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Mass Estimation in Modern and Fossil Flying Birds

From: Ben Creisler

New in PLoS ONE:

Daniel J. Field, Colton Lynner, Christian Brown & Simon A. F. Darroch (2013)
Skeletal Correlates for Body Mass Estimation in Modern and Fossil Flying Birds.
PLoS ONE 8(11): e82000.

Scaling relationships between skeletal dimensions and body mass in
extant birds are often used to estimate body mass in fossil
crown-group birds, as well as in stem-group avialans. However, useful
statistical measurements for constraining the precision and accuracy
of fossil mass estimates are rarely provided, which prevents the
quantification of robust upper and lower bound body mass estimates for
fossils. Here, we generate thirteen body mass correlations and
associated measures of statistical robustness using a sample of 863
extant flying birds. By providing robust body mass regressions with
upper- and lower-bound prediction intervals for individual skeletal
elements, we address the longstanding problem of body mass estimation
for highly fragmentary fossil birds. We demonstrate that the most
precise proxy for estimating body mass in the overall dataset,
measured both as coefficient determination of ordinary least squares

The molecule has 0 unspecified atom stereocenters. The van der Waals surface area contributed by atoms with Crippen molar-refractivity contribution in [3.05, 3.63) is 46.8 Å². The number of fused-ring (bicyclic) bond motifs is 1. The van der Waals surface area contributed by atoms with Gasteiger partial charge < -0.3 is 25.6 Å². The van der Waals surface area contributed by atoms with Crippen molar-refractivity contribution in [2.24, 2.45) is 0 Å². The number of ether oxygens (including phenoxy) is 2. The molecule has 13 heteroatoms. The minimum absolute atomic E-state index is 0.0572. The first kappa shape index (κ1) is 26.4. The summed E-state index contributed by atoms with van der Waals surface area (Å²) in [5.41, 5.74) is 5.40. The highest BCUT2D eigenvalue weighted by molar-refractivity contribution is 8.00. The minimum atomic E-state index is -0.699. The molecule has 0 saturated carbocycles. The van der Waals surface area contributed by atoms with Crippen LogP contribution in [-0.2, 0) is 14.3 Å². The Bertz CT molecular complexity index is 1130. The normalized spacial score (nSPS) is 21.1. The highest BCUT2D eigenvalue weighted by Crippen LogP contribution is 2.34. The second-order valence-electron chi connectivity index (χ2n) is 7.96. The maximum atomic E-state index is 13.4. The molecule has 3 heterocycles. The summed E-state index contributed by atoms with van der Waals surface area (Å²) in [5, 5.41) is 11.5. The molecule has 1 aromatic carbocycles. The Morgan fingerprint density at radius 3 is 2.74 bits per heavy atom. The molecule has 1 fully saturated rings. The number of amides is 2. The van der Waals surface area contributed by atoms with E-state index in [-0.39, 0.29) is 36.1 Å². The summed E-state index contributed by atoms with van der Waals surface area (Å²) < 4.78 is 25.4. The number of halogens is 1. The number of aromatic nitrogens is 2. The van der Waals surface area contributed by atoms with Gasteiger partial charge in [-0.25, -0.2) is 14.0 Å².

regression and percent prediction error, is the maximum diameter of
the coracoid’s humeral articulation facet (the glenoid). We further
demonstrate that this result is consistent among the majority of
investigated avian orders (10 out of 18). As a result, we suggest
that, in the majority of cases, this proxy may provide the most
accurate estimates of body mass for volant fossil birds. Additionally,
by presenting statistical measurements of body mass prediction error
for thirteen different body mass regressions, this study provides a
much-needed quantitative framework for the accurate estimation of body
mass and associated ecological correlates in fossil birds. The
application of these regressions will enhance the precision and
robustness of many mass-based inferences in future paleornithological